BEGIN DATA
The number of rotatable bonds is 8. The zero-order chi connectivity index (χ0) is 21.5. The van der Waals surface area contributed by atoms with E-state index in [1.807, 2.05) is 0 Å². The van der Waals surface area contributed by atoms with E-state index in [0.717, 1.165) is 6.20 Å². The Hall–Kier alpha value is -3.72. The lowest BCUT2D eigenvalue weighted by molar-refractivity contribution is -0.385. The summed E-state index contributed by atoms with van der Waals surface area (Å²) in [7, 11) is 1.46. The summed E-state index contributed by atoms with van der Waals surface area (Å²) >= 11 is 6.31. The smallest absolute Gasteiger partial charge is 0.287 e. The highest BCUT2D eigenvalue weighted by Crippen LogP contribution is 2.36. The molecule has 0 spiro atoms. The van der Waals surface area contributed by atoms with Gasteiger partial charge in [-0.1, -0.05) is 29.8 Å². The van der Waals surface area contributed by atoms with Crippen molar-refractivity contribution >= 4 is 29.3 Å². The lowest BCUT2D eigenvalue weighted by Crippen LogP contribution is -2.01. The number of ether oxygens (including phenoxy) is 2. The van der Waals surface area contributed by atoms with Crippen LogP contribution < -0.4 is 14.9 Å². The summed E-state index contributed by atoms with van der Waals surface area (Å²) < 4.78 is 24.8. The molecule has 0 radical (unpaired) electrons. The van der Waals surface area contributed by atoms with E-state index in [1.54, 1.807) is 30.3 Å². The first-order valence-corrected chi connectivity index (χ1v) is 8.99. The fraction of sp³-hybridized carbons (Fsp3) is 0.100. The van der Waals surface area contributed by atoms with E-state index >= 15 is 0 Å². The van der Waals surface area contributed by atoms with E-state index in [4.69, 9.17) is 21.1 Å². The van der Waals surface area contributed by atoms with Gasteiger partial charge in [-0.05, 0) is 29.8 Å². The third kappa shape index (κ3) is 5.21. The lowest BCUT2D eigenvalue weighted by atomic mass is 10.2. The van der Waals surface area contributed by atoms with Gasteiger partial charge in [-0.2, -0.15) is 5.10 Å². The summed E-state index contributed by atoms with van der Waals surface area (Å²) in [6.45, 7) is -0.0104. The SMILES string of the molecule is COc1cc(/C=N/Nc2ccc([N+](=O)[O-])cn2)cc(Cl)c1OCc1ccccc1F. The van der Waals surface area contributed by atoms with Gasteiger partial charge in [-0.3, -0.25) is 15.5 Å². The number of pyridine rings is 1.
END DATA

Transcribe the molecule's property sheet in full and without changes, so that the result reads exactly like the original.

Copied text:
The number of rotatable bonds is 8. The zero-order chi connectivity index (χ0) is 21.5. The van der Waals surface area contributed by atoms with E-state index in [1.807, 2.05) is 0 Å². The van der Waals surface area contributed by atoms with E-state index in [0.717, 1.165) is 6.20 Å². The Hall–Kier alpha value is -3.72. The lowest BCUT2D eigenvalue weighted by molar-refractivity contribution is -0.385. The summed E-state index contributed by atoms with van der Waals surface area (Å²) in [7, 11) is 1.46. The summed E-state index contributed by atoms with van der Waals surface area (Å²) >= 11 is 6.31. The smallest absolute Gasteiger partial charge is 0.287 e. The highest BCUT2D eigenvalue weighted by Crippen LogP contribution is 2.36. The molecule has 0 spiro atoms. The van der Waals surface area contributed by atoms with Gasteiger partial charge in [-0.1, -0.05) is 29.8 Å². The van der Waals surface area contributed by atoms with Crippen molar-refractivity contribution >= 4 is 29.3 Å². The lowest BCUT2D eigenvalue weighted by Crippen LogP contribution is -2.01. The number of ether oxygens (including phenoxy) is 2. The van der Waals surface area contributed by atoms with Crippen LogP contribution < -0.4 is 14.9 Å². The summed E-state index contributed by atoms with van der Waals surface area (Å²) < 4.78 is 24.8. The molecule has 0 radical (unpaired) electrons. The van der Waals surface area contributed by atoms with E-state index in [1.54, 1.807) is 30.3 Å². The first-order valence-corrected chi connectivity index (χ1v) is 8.99. The fraction of sp³-hybridized carbons (Fsp3) is 0.100. The van der Waals surface area contributed by atoms with E-state index >= 15 is 0 Å². The van der Waals surface area contributed by atoms with E-state index in [4.69, 9.17) is 21.1 Å². The van der Waals surface area contributed by atoms with Gasteiger partial charge in [-0.05, 0) is 29.8 Å². The third kappa shape index (κ3) is 5.21. The lowest BCUT2D eigenvalue weighted by atomic mass is 10.2. The van der Waals surface area contributed by atoms with Gasteiger partial charge in [-0.2, -0.15) is 5.10 Å². The summed E-state index contributed by atoms with van der Waals surface area (Å²) in [6.45, 7) is -0.0104. The SMILES string of the molecule is COc1cc(/C=N/Nc2ccc([N+](=O)[O-])cn2)cc(Cl)c1OCc1ccccc1F. The van der Waals surface area contributed by atoms with Gasteiger partial charge in [-0.3, -0.25) is 15.5 Å². The number of pyridine rings is 1.